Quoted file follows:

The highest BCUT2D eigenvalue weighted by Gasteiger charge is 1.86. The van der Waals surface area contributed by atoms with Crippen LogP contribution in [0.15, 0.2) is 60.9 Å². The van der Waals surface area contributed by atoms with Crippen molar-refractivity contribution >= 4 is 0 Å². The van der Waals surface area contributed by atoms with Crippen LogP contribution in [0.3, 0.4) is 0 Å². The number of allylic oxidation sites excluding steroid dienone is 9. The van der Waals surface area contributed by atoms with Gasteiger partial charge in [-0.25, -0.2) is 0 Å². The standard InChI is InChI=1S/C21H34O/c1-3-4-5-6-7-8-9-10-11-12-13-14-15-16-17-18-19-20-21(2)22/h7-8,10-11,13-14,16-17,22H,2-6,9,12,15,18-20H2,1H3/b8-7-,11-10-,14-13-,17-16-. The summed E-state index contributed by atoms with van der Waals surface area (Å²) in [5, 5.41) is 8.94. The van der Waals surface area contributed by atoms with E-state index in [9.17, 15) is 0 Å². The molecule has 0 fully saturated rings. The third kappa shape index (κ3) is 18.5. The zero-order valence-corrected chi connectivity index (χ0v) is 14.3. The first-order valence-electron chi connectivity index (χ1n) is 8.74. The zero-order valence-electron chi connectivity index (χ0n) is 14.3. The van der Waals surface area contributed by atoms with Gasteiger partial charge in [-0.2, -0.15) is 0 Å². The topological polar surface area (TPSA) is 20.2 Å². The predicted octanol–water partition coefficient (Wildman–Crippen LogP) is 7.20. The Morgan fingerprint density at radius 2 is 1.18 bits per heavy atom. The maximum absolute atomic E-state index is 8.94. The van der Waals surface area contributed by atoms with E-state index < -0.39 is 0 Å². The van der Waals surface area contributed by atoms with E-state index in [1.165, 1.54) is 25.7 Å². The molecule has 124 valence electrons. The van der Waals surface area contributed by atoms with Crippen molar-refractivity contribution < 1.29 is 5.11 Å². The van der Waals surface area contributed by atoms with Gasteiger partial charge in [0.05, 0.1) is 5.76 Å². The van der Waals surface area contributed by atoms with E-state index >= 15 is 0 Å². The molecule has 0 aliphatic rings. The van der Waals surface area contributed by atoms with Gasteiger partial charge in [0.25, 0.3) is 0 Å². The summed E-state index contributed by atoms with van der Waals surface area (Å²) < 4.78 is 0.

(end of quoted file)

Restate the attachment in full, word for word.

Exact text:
The highest BCUT2D eigenvalue weighted by Gasteiger charge is 1.86. The van der Waals surface area contributed by atoms with Crippen LogP contribution in [0.15, 0.2) is 60.9 Å². The van der Waals surface area contributed by atoms with Crippen molar-refractivity contribution >= 4 is 0 Å². The van der Waals surface area contributed by atoms with Crippen LogP contribution in [0.3, 0.4) is 0 Å². The number of allylic oxidation sites excluding steroid dienone is 9. The van der Waals surface area contributed by atoms with Gasteiger partial charge in [-0.25, -0.2) is 0 Å². The standard InChI is InChI=1S/C21H34O/c1-3-4-5-6-7-8-9-10-11-12-13-14-15-16-17-18-19-20-21(2)22/h7-8,10-11,13-14,16-17,22H,2-6,9,12,15,18-20H2,1H3/b8-7-,11-10-,14-13-,17-16-. The summed E-state index contributed by atoms with van der Waals surface area (Å²) in [5, 5.41) is 8.94. The van der Waals surface area contributed by atoms with E-state index in [9.17, 15) is 0 Å². The molecule has 0 fully saturated rings. The third kappa shape index (κ3) is 18.5. The zero-order valence-corrected chi connectivity index (χ0v) is 14.3. The first-order valence-electron chi connectivity index (χ1n) is 8.74. The zero-order valence-electron chi connectivity index (χ0n) is 14.3. The van der Waals surface area contributed by atoms with Gasteiger partial charge in [-0.2, -0.15) is 0 Å². The topological polar surface area (TPSA) is 20.2 Å². The predicted octanol–water partition coefficient (Wildman–Crippen LogP) is 7.20. The Morgan fingerprint density at radius 2 is 1.18 bits per heavy atom. The maximum absolute atomic E-state index is 8.94. The van der Waals surface area contributed by atoms with E-state index < -0.39 is 0 Å². The van der Waals surface area contributed by atoms with E-state index in [1.165, 1.54) is 25.7 Å². The molecule has 124 valence electrons. The van der Waals surface area contributed by atoms with Crippen molar-refractivity contribution < 1.29 is 5.11 Å². The van der Waals surface area contributed by atoms with Gasteiger partial charge in [0.05, 0.1) is 5.76 Å². The van der Waals surface area contributed by atoms with E-state index >= 15 is 0 Å². The molecule has 0 aliphatic rings. The van der Waals surface area contributed by atoms with Gasteiger partial charge in [0.25, 0.3) is 0 Å². The summed E-state index contributed by atoms with van der Waals surface area (Å²) < 4.78 is 0.